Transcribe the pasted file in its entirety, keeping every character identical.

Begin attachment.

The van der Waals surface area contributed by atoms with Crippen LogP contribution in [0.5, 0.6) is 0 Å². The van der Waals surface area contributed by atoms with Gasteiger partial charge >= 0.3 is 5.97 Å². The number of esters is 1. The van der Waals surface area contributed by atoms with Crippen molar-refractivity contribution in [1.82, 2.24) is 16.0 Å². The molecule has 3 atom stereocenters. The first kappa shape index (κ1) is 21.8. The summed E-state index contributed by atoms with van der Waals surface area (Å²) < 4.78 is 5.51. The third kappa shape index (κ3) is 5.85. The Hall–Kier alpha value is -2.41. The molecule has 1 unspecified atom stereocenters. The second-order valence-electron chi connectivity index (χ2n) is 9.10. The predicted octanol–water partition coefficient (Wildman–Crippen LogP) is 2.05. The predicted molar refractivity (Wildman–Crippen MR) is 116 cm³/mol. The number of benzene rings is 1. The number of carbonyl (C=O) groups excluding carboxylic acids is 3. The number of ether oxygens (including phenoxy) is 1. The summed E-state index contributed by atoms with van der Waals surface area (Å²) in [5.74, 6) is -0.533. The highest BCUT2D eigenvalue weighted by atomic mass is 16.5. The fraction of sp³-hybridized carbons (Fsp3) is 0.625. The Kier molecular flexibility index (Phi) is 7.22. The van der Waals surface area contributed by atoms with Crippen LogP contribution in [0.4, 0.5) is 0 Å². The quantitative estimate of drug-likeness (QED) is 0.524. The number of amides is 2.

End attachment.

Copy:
The van der Waals surface area contributed by atoms with Crippen LogP contribution in [0.5, 0.6) is 0 Å². The van der Waals surface area contributed by atoms with Gasteiger partial charge >= 0.3 is 5.97 Å². The number of esters is 1. The van der Waals surface area contributed by atoms with Crippen molar-refractivity contribution in [1.82, 2.24) is 16.0 Å². The molecule has 3 atom stereocenters. The first kappa shape index (κ1) is 21.8. The summed E-state index contributed by atoms with van der Waals surface area (Å²) < 4.78 is 5.51. The third kappa shape index (κ3) is 5.85. The Hall–Kier alpha value is -2.41. The molecule has 1 unspecified atom stereocenters. The second-order valence-electron chi connectivity index (χ2n) is 9.10. The predicted octanol–water partition coefficient (Wildman–Crippen LogP) is 2.05. The predicted molar refractivity (Wildman–Crippen MR) is 116 cm³/mol. The number of benzene rings is 1. The number of carbonyl (C=O) groups excluding carboxylic acids is 3. The number of ether oxygens (including phenoxy) is 1. The summed E-state index contributed by atoms with van der Waals surface area (Å²) in [5.74, 6) is -0.533. The highest BCUT2D eigenvalue weighted by atomic mass is 16.5. The fraction of sp³-hybridized carbons (Fsp3) is 0.625. The Kier molecular flexibility index (Phi) is 7.22. The van der Waals surface area contributed by atoms with Crippen LogP contribution in [0.4, 0.5) is 0 Å². The quantitative estimate of drug-likeness (QED) is 0.524. The number of amides is 2.